- USB Hubs: every USB 2.0 hub I have tried so far has worked. I have tried USB keyboards, mice, and thumb drives plugged into these hubs and have successfully connected and utilized each. The largest thumb drive that I tested was a PNY 32GB thumb drive. The one USB 1.1 hub that I tried did not work at all, leading me to believe that the Iconia’s full-sized USB port is only compatible with USB 2.0 hubs
- Keyboards and mice: I have tried several USB keyboards and mice with the Iconia and each one has worked. I have used a TabletKiosk Foldable Keyboard (pictured below), and an i-Rocks keyboard successfully. I have used several mice, including a Logitech G5 and they have all worked. I only tried using the left and right mouse keys, and have not tried the scroll-wheel button or the forward and back buttons. The scroll wheel itself does work in most apps to scroll through the page.
TabletKiosk USB mini-keyboard - no longer for sale through TabletKiosk
- Thumb Drives: another round of completely successful tries. I have tried the aforementioned PNY 32GB drive, as well as two 4GB drives
- MicroSD Cards: All successful. I used a 4GB and a 16GB card. Both cards were wiped and formatted to FAT32 file systems. With both of these, as well as the thumb drives, I was able to use ES File Explorer to access the contents. I was able to access Word, Excel, .PDF, and image files. It is not intuitive for a normal user as to how you get there (click the SD Card button, select the folder titled “mnt” and select the extsdcard folder), but any average tech-head will figure it out in a couple of tries
- I plugged my HP HDMI-to-VGA adapter that I use with my HP Voodo Envy 14 (yes, I still insist on calling it a Voodoo) into the mini-HDMI to male-HDMI adapater that I received today from Amazon. Amazingly, it actually worked. This means being able to use the Iconia, and likely any Honeycomb Tablet that has HDMI out, with VGA monitors if, say, that is all your job provides. I plan on trying this hookup out with the Motorola Xoom 3G to see if I get the same results. I also have a straight mini-HDMI to full-HDMI cable that I need to try out with my 23″ Acer monitor later this week. Pics of the hook-up are below (not great pics; apparently my Samsung Nexus S 4G does not do so well in low light). If you replicate this hook up, you will need to use headphones or speakers plugged into the headphone jack for sound, as audio-over-HDMI will not work through the adapter. I do not expect that I will run with this configuration very frequently. The combination of the HP adapter + VGA cable is heavier than the tablet itself, and I did not like the strain I saw being placed on the mini-HDMI-to-male-HDMI connector. My VGA cable at work is much lighter though, so using this setup there might be less of an issue.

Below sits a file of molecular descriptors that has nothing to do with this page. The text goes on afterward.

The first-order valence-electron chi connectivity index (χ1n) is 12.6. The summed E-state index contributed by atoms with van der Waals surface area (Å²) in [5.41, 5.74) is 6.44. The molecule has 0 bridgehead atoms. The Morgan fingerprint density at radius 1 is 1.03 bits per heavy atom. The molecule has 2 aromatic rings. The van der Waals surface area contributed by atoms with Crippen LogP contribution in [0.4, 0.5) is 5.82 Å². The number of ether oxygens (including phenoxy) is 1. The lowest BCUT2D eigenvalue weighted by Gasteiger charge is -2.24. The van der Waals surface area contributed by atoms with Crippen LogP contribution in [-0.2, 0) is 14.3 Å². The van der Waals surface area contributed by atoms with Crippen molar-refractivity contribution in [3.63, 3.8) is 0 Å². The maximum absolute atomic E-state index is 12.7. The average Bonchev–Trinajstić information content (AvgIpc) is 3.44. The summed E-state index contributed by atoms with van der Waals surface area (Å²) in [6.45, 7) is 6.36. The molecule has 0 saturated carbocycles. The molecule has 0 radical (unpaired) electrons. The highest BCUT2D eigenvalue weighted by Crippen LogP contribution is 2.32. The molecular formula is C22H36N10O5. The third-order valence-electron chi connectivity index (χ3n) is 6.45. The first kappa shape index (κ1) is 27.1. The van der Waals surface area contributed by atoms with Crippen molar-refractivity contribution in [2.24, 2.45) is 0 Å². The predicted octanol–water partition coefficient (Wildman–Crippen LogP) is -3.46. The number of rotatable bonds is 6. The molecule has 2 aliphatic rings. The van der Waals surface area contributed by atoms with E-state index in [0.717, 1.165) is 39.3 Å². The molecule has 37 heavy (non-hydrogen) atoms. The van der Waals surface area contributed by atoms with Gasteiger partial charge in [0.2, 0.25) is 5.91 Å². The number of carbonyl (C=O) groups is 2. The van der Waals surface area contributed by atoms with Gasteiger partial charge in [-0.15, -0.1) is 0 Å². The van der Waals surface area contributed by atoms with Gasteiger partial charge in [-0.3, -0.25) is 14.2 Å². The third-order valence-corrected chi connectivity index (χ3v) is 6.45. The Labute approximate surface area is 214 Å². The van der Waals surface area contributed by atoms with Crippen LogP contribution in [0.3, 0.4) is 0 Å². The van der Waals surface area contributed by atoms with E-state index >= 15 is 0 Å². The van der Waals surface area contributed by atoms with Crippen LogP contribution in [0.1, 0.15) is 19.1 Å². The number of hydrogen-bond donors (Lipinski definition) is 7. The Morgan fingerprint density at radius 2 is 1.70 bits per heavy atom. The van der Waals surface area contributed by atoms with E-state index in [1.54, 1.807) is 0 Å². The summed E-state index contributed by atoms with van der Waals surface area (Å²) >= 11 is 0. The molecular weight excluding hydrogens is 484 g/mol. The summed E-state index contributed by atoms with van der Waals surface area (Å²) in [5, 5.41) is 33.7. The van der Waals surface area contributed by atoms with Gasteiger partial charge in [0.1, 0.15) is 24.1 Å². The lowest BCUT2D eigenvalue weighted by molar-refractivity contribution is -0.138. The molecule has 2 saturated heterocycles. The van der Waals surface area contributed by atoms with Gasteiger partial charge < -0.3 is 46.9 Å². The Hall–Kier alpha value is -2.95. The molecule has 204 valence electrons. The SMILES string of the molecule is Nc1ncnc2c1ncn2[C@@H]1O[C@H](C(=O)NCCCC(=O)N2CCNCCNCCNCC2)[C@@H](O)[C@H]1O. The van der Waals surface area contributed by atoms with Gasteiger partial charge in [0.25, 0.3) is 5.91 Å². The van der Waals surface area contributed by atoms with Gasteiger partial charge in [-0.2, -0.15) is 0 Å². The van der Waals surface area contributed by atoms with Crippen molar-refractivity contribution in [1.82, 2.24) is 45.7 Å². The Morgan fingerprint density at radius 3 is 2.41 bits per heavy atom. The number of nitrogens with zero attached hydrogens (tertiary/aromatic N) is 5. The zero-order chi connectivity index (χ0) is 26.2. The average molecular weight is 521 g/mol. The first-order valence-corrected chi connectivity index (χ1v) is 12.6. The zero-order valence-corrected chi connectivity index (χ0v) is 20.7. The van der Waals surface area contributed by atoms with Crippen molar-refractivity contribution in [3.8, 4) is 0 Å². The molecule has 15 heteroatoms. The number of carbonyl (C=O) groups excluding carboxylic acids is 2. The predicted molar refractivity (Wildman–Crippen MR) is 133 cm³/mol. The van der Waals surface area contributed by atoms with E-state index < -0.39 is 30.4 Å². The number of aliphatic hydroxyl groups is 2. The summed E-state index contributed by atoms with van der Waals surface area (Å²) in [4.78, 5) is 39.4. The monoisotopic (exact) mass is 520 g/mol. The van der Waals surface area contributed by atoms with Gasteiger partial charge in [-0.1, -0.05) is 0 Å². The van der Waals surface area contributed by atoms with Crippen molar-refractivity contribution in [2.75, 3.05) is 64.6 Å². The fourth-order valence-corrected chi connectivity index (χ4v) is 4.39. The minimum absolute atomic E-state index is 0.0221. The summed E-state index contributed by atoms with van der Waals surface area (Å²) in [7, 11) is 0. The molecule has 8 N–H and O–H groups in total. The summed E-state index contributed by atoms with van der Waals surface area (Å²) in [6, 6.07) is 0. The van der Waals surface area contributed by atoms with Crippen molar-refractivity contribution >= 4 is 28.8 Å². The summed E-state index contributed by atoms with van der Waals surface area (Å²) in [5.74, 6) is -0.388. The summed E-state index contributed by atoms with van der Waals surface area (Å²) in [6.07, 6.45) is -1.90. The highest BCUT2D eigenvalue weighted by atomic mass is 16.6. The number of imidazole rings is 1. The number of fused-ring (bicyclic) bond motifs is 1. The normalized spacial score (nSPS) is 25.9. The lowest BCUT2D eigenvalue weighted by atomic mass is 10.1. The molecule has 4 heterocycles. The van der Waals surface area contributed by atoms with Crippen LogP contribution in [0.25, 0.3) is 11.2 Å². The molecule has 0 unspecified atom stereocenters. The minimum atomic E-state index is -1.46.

- I plugged in a Logitech Dual Action gamepad into the USB port and it allowed me to swipe back and forth between homescreens using the D-Pad and analog sticks. At one point I was able to highlight the app icons and cycle through rows and columns using the D-Pad but I have not for the life of me been able to figure out how to do it again
I am out of time for tonight, so that will have to be a wrap. Stay tuned for the next update, which will include a discussion on what productivity apps I am employing, inking on the A500, whether or not it is fast enough for meetings, and whether is physical characteristics make it good or bad for office use.